Deepwater Cyprus A gas find could be third largest in eastern Mediterranean
Noble Energy (NYSE: NBL) says the A-2 appraisal well on the deepwater Cyprus A (Aphrodite) discovery offshore Cyprus encountered 120 ft (36.6 m) of gas pay in targeted Miocene sand intervals.
HOUSTON – Noble Energy (NYSE: NBL) says the A-2 appraisal well on the deepwater Cyprus A (Aphrodite) discovery offshore Cyprus encountered 120 ft (36.6 m) of gas pay in targeted Miocene sand intervals.
The Cyprus A-2 well was drilled to a TD of 18,865 ft (5,750 m) in 5,575 ft (1,700 m) of water more than 4 mi (6.4 km) northeast of the A-1 discovery in block 12
Production tests were conducted over a 39-ft (12-m) section of the upper Miocene reservoir, flowing at an equipment-constrained rate of 56 MMcf/d (1.6 MMcm/d). Analysis suggests future development wells in the reservoir should have capacity to flow up to 250 MMcf/d (7.1 MMcm/d).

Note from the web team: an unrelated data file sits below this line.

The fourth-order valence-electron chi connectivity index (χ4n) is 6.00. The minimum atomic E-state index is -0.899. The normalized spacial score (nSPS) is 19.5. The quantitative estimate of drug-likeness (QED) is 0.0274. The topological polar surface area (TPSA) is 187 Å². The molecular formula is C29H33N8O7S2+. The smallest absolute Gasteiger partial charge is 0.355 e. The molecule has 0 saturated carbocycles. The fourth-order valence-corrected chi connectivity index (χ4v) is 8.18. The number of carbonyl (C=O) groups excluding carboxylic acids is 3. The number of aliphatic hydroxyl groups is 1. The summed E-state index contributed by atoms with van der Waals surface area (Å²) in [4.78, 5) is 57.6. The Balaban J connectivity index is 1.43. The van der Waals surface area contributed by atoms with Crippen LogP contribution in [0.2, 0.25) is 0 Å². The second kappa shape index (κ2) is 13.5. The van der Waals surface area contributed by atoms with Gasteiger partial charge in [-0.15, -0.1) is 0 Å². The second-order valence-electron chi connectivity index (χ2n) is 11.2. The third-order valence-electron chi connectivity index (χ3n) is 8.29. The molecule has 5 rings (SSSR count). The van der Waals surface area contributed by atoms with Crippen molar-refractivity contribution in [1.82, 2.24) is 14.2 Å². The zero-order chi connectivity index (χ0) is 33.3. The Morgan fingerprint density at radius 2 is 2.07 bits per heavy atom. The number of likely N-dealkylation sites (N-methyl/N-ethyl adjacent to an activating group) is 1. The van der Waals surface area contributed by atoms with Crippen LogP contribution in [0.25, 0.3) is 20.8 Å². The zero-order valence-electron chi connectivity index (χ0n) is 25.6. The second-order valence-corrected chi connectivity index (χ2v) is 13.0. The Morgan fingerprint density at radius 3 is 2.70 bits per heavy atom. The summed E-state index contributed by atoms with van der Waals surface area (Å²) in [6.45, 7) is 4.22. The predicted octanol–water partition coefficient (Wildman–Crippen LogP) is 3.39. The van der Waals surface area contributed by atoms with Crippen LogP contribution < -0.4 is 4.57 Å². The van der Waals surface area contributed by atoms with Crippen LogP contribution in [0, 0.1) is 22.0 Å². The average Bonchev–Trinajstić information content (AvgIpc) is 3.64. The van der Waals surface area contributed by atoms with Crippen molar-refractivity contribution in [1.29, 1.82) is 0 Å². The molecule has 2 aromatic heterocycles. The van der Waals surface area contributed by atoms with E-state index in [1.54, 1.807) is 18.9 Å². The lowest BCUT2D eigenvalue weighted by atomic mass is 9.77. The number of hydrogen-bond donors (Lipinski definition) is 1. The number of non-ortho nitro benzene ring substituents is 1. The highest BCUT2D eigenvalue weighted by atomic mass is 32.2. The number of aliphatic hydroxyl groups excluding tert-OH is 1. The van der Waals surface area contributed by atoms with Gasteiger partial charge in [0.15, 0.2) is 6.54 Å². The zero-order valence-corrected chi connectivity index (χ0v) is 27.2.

Noble has upgraded its estimate of potential in-place gas at Cyrpus A from 3.6 tcf (102 bcm) to 6 tcf (170 bcm), based on drilling data, wireline logs, and reservoir performance. If confirmed, this would be the third largest field discovered to date in the deepwater Levant basin.
Keith Elliott, Noble’s senior vice president, Eastern Mediterranean, said: “While the A-2 location has successfully defined the northern area of the discovery, we anticipate additional appraisal activities are necessary to further refine the ultimate recoverable resources and optimize field development planning.
“In the meantime, we continue to identify and advance multiple development options…we are also encouraged about the further exploration potential in block 12. We have recently completed a 1,100-sq mi [2,849-sq km] 3D seismic acquisition, which will be interpreted over the next several months.”
After completion of the current well operations, Noble plans to move the drilling rigEnsco 5006 to drill the Tamar SW well, a prospect offsetting the main Tamar field offshore Israel. The well is expected to reach its target depth by the end of the year.